Is speaking in tongues for today? Well, if you ask the millions and millions of Christians all over the world who speak in tongues, they would tell you ‘yes‘! And that is a fact.
Paul’s instructions to the Corinthian church were very specific. In any given gathering, the number of people who were permitted to speak out publicly in tongues was limited two or three. They should not all speak at once, but should wait and speak in turn (see 1 Cor. 14:27).
Paul did not necessarily mean that only three “messages in tongues” were permitted, but that no more than three people should speak out in tongues in any given service. It is thought by some that if there were more than three people who were frequently used in the gift of various kinds of tongues, any one of them could yield to the Spirit and given a “message in tongues” that the Spirit desired to be manifested in the church. If this is not so, Paul’s instruction would actually limit the Holy Spirit by limiting the number of messages in tongues that could be manifested in any given meeting. If the Holy Spirit would never give any more than three gifts of various kinds of tongues in a gathering, there would be no need for Paul to give such intstructions.
The same could well be true for the interpretation of tongues. It is thought that perhaps more than one person in the assembly might be able to yield to the Spirit and give the interpretation of a “message in tongues.” Such people would be considered “interpreters” (see 1 Cor. 14:28), as they would be frequently used in the gift of interpretation of tongues. If that is true, perhaps that is what Paul was referring to when he instructed, “let one interpret” (1 Cor. 14:27). Perhaps he was not saying that only one person should interpret all the messages in tongues; rather he was warning against “competitive interpretations” of the same message. If one interpreter interpreted a message in tongues, then another interpreter was not permitted to interpret the same message, even if he thought he could give a better interpretation.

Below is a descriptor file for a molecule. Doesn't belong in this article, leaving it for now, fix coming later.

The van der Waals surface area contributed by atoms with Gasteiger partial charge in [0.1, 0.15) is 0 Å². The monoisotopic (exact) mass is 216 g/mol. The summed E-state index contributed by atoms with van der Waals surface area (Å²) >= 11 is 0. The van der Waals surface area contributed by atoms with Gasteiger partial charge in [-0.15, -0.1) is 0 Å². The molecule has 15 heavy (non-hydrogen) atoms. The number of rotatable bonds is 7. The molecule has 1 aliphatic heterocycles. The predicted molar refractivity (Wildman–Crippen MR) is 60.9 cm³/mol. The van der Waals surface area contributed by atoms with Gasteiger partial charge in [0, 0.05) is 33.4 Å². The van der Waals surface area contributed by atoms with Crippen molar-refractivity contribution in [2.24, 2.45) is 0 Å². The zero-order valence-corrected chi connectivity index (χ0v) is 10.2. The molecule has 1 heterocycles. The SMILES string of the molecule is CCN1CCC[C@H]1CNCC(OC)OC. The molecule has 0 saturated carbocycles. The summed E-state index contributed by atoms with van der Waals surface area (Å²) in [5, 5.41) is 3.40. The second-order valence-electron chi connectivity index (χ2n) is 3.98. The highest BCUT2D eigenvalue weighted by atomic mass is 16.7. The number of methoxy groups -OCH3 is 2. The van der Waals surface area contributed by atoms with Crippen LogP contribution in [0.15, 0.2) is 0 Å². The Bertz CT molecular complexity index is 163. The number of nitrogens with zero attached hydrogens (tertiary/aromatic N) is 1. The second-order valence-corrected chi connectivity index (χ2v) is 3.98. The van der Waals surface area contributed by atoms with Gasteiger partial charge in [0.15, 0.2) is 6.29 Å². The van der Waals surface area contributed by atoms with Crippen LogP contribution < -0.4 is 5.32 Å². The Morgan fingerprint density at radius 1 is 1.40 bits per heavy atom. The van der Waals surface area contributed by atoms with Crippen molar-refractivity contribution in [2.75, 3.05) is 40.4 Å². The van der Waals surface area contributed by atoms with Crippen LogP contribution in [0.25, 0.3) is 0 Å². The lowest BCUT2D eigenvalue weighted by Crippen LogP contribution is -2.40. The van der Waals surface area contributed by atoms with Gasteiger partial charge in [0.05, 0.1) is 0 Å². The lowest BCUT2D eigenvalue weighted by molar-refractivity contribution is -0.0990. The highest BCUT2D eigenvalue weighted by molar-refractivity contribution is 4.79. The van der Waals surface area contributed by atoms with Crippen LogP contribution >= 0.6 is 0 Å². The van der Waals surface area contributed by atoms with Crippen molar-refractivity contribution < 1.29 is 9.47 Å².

In general, everything should be done “properly and in an orderly manner” in church gatherings—they should not be a hodgepodge of simultaneous, confusing and even competitive utterances. Additionally, believers should be sensitive to any unbelievers who may be present in their gatherings, just as Paul wrote:
If therefore the whole church should assemble together and all speak in tongues, and ungifted men or unbelievers enter, will they not say that you are mad? (1 Cor. 14:23).
That was precisely the problem in Corinth—everyone was speaking in tongues simultaneously, and often there were no interpretations.
What is speaking in other tongues? Is it biblical? Is it for today? Should you speak in tongues? Learn more in this Little Lessons series with Bible teacher David Servant!
Do all speak in other tongues? What did Paul mean when he asked that rhetorical question? Find out in this Little Lessons series with David Servant!
Have you prayed to speak in tongues, but still have not spoken in tongues? What’s hindering you? Today’s article is the third post discussing the subject of speaking in tongues.
Today we’re going to continue talking about speaking in other tongues, which is certainly a biblical topic. You can find it from the lips of Jesus in Mark 16. You can find it throughout the Book of Acts. You can find it in 1 Corinthians 12 and 14.
And speaking in tongues is something that millions upon millions of Christians around the world today would say they’ve experienced and experience on a regular basis during their prayer and devotional times.
Fourth, Paul listed two gifts that work together, tongues and the interpretation of tongues. In Corinth, there was an overabundance and abuse of speaking in tongues. Namely, people were speaking in tongues during the church gatherings and there was no interpretation, so no one knew what was being said. We might wonder how the Corinthians could be blamed, as it would seem the fault of the Holy Spirit for giving people the gift of tongues without giving anyone the gift of interpretation. There is a very satisfactory answer to that question which I will address in a later chapter. In any case, Paul did not forbid speaking in tongues (as do many institutional churches). Rather, he forbade the forbidding of speaking in tongues, and declared this was the Lord’s commandment (see 1 Cor. 14:37-39)! It was a gift that, when used properly, could edify the body and affirm God’s supernatural presence in their midst. It was God speaking through people, reminding them of His truth and His will.